Experts Explore Effects of Aggression on Classmates
Bullies are among the most popular boys in school from the fourth through sixth grade, according to a recent survey of teachers, classmates and bullies themselves.
The report by Duke University psychologists explores the effect of unchecked bullying of classmates, which is often undetected or unpunished by school staff, on victims and innocent bystanders.
Some experts worry that the double whammy of being excluded from the popular crowd and being bullied by some of its members could lead emotionally disturbed students to retaliate violently.
“Our study looked at elementary kids, but I think that the popular, aggressive kids would have been the Columbine victims. The two shooters would not have been the tough kids. They weren’t popular,” said Duke University psychologist Philip Rodkin, lead author of the study that was published in the January issue of Developmental Psychology.
Researchers surveyed teachers and male students in 59 classrooms from rural, suburban and inner-city schools in Chicago and North Carolina.
Experts disagree on killers’ status
Randy Fisher, president of the School Social Work Association of America, said Columbine High School seniors Eric Harris and Dylan Klebold had a grudge against “popular” classmates and football players. The two gunned down 12 students and a teacher before killing themselves last April.
“They felt treated poorly by them, and [Klebold and Harris] felt the school hadn’t done anything to recognize, help or protect them,” Fisher said. “That’s from their point of view, and there’s obvious problems with their point of view,” he added.
Fisher’s opinion is not universally accepted. Columbine Principal Frank DeAngelis, for one, has said the killers were not on the school’s fringe. He noted that Klebold was involved in the production of student plays and was photographed in a tuxedo at the school prom just three days before he went on the murderous rampage.
DeAngelis also has said that he doesn’t buy the killers’ complaints, recorded on videotapes, about being mercilessly picked on and taunted at the school. Given the havoc the killers wrought, DeAngelis said, “maybe they were the bullies.”
Nonetheless, the effect that “popular bullies” have on their peers is a concern raised by the study, said Rene Thomas Folse, a California-based psychologist and lawyer who is an advocate for troubled children in the school system. Another concern is whether these children are being passed over for counseling and behavior programs because their popularity overshadows their negative behavior.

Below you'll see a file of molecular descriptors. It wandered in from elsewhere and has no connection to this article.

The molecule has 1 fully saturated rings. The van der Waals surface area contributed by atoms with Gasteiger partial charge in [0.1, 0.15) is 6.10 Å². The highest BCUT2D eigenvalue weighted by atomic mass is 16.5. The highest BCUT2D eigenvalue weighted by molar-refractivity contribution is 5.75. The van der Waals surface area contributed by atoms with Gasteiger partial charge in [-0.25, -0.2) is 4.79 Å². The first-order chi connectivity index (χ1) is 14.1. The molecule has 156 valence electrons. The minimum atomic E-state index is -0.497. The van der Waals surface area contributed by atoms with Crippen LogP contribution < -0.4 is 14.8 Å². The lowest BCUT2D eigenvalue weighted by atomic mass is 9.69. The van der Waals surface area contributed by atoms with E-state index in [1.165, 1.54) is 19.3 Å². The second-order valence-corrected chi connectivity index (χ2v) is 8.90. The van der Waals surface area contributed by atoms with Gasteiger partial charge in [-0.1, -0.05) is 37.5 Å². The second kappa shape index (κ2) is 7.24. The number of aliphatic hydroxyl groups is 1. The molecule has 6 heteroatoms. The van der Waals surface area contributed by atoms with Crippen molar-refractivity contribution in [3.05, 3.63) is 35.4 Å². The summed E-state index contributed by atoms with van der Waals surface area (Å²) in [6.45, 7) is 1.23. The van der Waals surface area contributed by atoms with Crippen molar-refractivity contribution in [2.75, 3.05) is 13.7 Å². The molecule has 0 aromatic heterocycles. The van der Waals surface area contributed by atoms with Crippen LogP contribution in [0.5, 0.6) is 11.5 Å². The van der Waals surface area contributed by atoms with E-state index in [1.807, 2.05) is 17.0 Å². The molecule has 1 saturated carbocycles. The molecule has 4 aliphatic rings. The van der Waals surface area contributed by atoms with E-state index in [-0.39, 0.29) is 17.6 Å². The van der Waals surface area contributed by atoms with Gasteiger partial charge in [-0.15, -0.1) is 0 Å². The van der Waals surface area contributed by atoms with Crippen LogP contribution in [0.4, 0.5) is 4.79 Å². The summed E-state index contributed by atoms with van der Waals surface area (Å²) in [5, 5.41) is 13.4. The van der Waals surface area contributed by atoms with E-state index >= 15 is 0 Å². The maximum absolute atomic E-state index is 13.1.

Behavior ‘works’ for some
Rodkin and other psychologists worry that popular bullies may be less likely to change their behavior than unpopular bullies because it works so well for them.
“These boys may internalize the idea that aggression, popularity and control naturally go together, and they may not hesitate to use physical aggression as a social strategy because it has always worked,” Rodkin said. “But there will come a point in these boys’ lives when this turns from an adaptive and fun to a lonely and potentially dangerous characteristic.”
Parents may also unwittingly contribute to the problem by accepting or even encouraging aggressive behavior as long as their children are popular, Fisher said.
Sports culture can contribute
Sports culture — the back-slapping camaraderie and initiation rites for new team members — can contribute to the division between popular bullies and class underdogs, said Dr. Jay Carter, a licensed psychologist in private practice in West Reading, Pa.
“Kids on a football team have a way of letting out their hostilities when they’re playing. Without any outlet off-season, some tend to get in more fights, and to be more defiant,” Carter said.
Carter, who wrote a best-selling book on bullies titled Nasty People, noted that by high school, bullies tend to tone down their aggressiveness. But students who were bullied in earlier grades may continue to feel like victims.
Crime or success stories?
But for some bullies, aggressiveness may lead to a life of crime, Folse said.
On the other hand, Rodkin said, aggression that’s played out in bullying behavior in adolescence sometimes is tamed into the kind of verbal aggression that serves politicians and businessmen well.
“Society effectively said that some kinds of aggression and rebelliousness are legitimate to express and are culturally rewarded,” said Rodkin. “And some anti-social boys in our study may go this route. They may not be loved, but they are powerful and have status, prestige and social and professional connections.”